Within a column, different lowercase superscript letters indicate a signifcant (P < 0.05) difference between treatments before naloxone was administered.

Within a column, different uppercase superscript letters indicate a signifcant (P < 0.05) difference between treatments after naloxone was administered.

See Table 1 for remainder of key.

Figure 1—
Figure 1—

Mean ± SEM MAC of sevoflurane in 8 cats treated with butorphanol (0.4 mg/kg [0.18 mg/lb], IV), hydromorphone (0.1 mg/kg [0.04 mg/lb], IV), tramadol (8.6 to 11.6 mg/kg [3.9 to 5.3 mg/lb], PO), tramadol and butorphanol (same dosages and routes), and tramadol and hydromorphone (same dosages and routes). *Mean MAC is significantly (P < 0.05) different from that for saline (0.9% NaCl) solution. †Mean MAC is significantly (P < 0.05) different from that for other drugs or drug combinations.

Citation: Journal of the American Veterinary Medical Association 232, 12; 10.2460/javma.232.12.1834

A significant increase in HR was detected in cats when treated with hydromorphone after naloxone was administered (from 134.9 ± 6.2 beats/min to 150.8 ± 9.8 beats/min; Table 3). A similar significant effect was also detected in cats when treated with tramadol and hydromorphone after naloxone was administered, compared with values obtained before naloxone was administered (from 136.8 ± 9.1 beats/min to 150.9 ± 7.7 beats/min). When cats were treated with tramadol and butorphanol, HRs were significantly lower after naloxone was administered (132.9 ± 10.6 beats/min) compared with HRs after naloxone administration when cats were treated with hydromorphone, tramadol and hydromorphone, or saline solution.

Table 3—

Mean ± SEM cardiovascular values and esophageal temperature measured in 8 healthy adult cats after administration of various treatments in a crossover study design.

Treatment*HR (beats/min)MAP (mm Hg)SBP (mm Hg)DBP (mm Hg)Temperature (°C)*
Saline solution143 ± 8.5a,A65.4 ± 5.1a,b,A91.5 ± 5.241.0 ± 5.2b,A37.2 ± 0.1 a,A
Saline solution and naloxone144 ± 8.4a,A70.9 ± 6.4a,A94.8 ± 5.845.6 ± 5.1a,A37.1 ± 0.2c,A
Tramadol133.8 ± 8.8176.8 ± 7.3a,A102.3 ± 7.855.4 ± 7.8a,A37.5 ± 0.2a,A
Tramadol and naloxone143 ± 7.3a,b,A66.5 ± 4.3a,A102.1 ± 6.642.9 ± 2.8a,B37.4 ± 0.1 a,A
Hydromorphone134.9 ± 6.2a,B59.1 ± 3.6b,c,A90.8 ± 5.137.4 ± 4.3b,A37.4 ± 0.1a,A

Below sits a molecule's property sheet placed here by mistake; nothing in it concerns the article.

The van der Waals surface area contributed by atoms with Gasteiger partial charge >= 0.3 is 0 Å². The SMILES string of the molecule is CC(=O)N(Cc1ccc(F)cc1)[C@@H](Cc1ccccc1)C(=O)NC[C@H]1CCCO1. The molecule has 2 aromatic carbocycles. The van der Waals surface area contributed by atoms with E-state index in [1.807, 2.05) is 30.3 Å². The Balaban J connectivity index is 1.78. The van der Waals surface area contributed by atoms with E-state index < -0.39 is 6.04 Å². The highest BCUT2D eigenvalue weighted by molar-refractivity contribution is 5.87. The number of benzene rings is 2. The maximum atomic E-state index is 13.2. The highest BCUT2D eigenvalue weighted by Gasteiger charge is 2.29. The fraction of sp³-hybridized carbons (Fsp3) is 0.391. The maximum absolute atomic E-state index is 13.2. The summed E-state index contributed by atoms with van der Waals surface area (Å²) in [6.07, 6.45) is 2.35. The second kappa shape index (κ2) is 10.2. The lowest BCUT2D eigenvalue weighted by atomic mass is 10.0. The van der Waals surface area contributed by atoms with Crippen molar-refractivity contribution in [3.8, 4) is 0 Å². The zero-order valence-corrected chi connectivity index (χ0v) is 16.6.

Hydromorphone and naloxone150.8 ± 9.8a,A64.0 ± 6.0a,A94.1 ± 6.638.3±3.1a,A37.2 ± 0.1b,c,A
Tramadol and hydromorphone136.8 ± 9.1a,A62.8 ± 5.0b,c,A96.3 ± 5.742.0 ± 4.2b,A37.4 ± 0.1a,A
Tramadol, hydromorphone, and naloxone150.9 ±7.7a,A69.3 ± 3.6a,A96.3 ± 3.342.0 ± 3.9a,A37.3 ± 0.2a,b,A
Butorphanol131.6 ± 8.1a,A61.3 ± 3.9b,c,A89.3 ± 4.340.1 ±3.1b,A37.4 ± 0.1a,A
Butorphanol and naloxone140.1 ± 9.2a,b,A60.1 ± 4.0a,A90.4 ± 6.640.1 ± 3.7a,A37.1 ± 0.1b,c,B
Tramadol and butorphanol129.9 ± 10.2a,A53.3 ± 4.0c,B84.1 ± 5.836.4 ± 3.8b,A37.5 ± 0.1a,A
Tramadol, butorphanol, and naloxone132.9 ± 10.6b,A65.1 ± 7.4a,A89.9 ± 8.738.3 ± 5.4a,A37.3 ± 0.1a,b,A

To convert to degrees Farenheit, multiply the value by 9/5 and add 32.

See Table 2 for remainder of key.

The MAP of cats when treated with tramadol and butorphanol significantly increased from 53.3 ± 4.0 mm Hg to 65.1 ± 7.4 mm Hg, and the DBP of cats when treated with tramadol significantly decreased from 55.4 ± 7.8 mm Hg to 42.9 ± 2.8 mm Hg after naloxone was administered (Table 3). When cats were treated with tramadol, they had significantly higher DBPs, compared with DBPS when cats were treated with any other compound, before but not after naloxone was administered.

Naloxone reversed the reduction in the MAC of sevoflurane that was detected when tramadol, butorphanol, hydromorphone, tramadol, and one of the other opioids were administered and restored MACs to those attained when saline solution was administered (Figure 2). Saline solution alone did not affect the MAC of sevoflurane, and administration of naloxone did not affect the MAC in cats when treated with saline solution. Calculation of orthogonal contrasts and subsequent analysis indicated that the MAC of sevoflurane increased when tramadol and hydromorphone were administered together, compared with the MACs obtained when the drugs were administered alone (Table 4). No additional reduction in the MAC was detected when tramadol and butorphanol were administered together, compared with when the drugs were administered alone.

Table 4—

Mean ± SEM MACs obtained by use of orthogonal contrast analysis for the assessment of drug interactions in 8 cats treated with tramadol, butorphanol, hydromorphone, and combinations before and after subsequent naloxone administration.

Treatment combinationMAC before naloxone administered (%)MAC after naloxone administered (%)
Tramadol, butorphanol, and tramadol and butorphanol versus saline solution*
Tramadol1.48 ± 0.202.35 ± 0.15
Butorphanol1.20 ± 0.161.90 ± 0.21
Tramadol and butorphanol1.48 ± 0.202.16 ± 0.19
Saline solution2.45 ± 0.222.53 ± 0.32
Tramadol, hydromorphone, and tramadol and hydromorphone versus saline solution
Tramadol1.48 ± 0.202.35 ± 0.15
Hydromorphone1.76 ± 0.152.58 ± 0.32
Tramadol and hydromorphone1.85 ± 0.202.45 ± 0.28
Saline solution2.45 ± 0.222.53 ± 0.32

Values differed signifcantly (*P = 0.001; †P = 0.005) before naloxone administration, but not significantly (*P = 0.234; †P = 0.893) after naloxone administration.

Figure 2—
Figure 2—

Mean ± SEM MAC of sevoflurane after naloxone administration (0.02 mg/kg [0.009 mg/lb], IV) in 8 cats treated with butorphanol, hydromorphone, tramadol, tramadol and butorphanol, and tramadol and hydromorphone. Differences between treatment effects were not significant. See Figure 1 for remainder of key.

Citation: Journal of the American Veterinary Medical Association 232, 12; 10.2460/javma.232.12.1834

Plasma concentrations of tramadol obtained when MAC determinations were made ranged widely from lower than the detectable limit of quantification in 2 cats to as high as 5,143 ng/mL in 1 cat. The M-1 metabolite was also detected at various concentrations in plasma of these cats.